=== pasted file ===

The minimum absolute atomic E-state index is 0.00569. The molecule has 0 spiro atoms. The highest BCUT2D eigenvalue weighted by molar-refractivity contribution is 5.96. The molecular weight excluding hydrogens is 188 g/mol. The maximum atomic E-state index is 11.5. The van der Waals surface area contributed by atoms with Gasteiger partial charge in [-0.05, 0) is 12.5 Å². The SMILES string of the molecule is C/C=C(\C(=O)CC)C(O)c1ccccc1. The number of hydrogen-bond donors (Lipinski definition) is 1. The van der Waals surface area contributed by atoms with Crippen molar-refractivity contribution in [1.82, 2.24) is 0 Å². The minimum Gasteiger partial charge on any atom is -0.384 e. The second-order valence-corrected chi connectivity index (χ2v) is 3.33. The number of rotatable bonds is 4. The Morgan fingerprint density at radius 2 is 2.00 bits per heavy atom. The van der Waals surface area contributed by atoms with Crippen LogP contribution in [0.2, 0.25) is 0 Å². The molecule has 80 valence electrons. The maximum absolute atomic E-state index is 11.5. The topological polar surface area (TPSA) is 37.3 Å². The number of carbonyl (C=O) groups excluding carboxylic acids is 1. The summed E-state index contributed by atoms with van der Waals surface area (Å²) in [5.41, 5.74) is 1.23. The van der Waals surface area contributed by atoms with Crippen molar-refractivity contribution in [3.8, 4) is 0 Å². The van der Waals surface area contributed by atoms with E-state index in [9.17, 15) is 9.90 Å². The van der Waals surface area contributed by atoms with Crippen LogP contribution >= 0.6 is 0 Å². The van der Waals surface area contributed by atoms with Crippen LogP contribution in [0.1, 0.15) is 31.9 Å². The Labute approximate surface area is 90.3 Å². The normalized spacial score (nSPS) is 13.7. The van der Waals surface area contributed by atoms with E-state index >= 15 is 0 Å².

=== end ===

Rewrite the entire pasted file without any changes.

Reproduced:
The minimum absolute atomic E-state index is 0.00569. The molecule has 0 spiro atoms. The highest BCUT2D eigenvalue weighted by molar-refractivity contribution is 5.96. The molecular weight excluding hydrogens is 188 g/mol. The maximum atomic E-state index is 11.5. The van der Waals surface area contributed by atoms with Gasteiger partial charge in [-0.05, 0) is 12.5 Å². The SMILES string of the molecule is C/C=C(\C(=O)CC)C(O)c1ccccc1. The number of hydrogen-bond donors (Lipinski definition) is 1. The van der Waals surface area contributed by atoms with Crippen molar-refractivity contribution in [1.82, 2.24) is 0 Å². The minimum Gasteiger partial charge on any atom is -0.384 e. The second-order valence-corrected chi connectivity index (χ2v) is 3.33. The number of rotatable bonds is 4. The Morgan fingerprint density at radius 2 is 2.00 bits per heavy atom. The van der Waals surface area contributed by atoms with Crippen LogP contribution in [0.2, 0.25) is 0 Å². The molecule has 80 valence electrons. The maximum absolute atomic E-state index is 11.5. The topological polar surface area (TPSA) is 37.3 Å². The number of carbonyl (C=O) groups excluding carboxylic acids is 1. The summed E-state index contributed by atoms with van der Waals surface area (Å²) in [5.41, 5.74) is 1.23. The van der Waals surface area contributed by atoms with Crippen molar-refractivity contribution in [3.8, 4) is 0 Å². The van der Waals surface area contributed by atoms with E-state index in [9.17, 15) is 9.90 Å². The van der Waals surface area contributed by atoms with Crippen LogP contribution >= 0.6 is 0 Å². The van der Waals surface area contributed by atoms with Crippen LogP contribution in [0.1, 0.15) is 31.9 Å². The Labute approximate surface area is 90.3 Å². The normalized spacial score (nSPS) is 13.7. The van der Waals surface area contributed by atoms with E-state index >= 15 is 0 Å².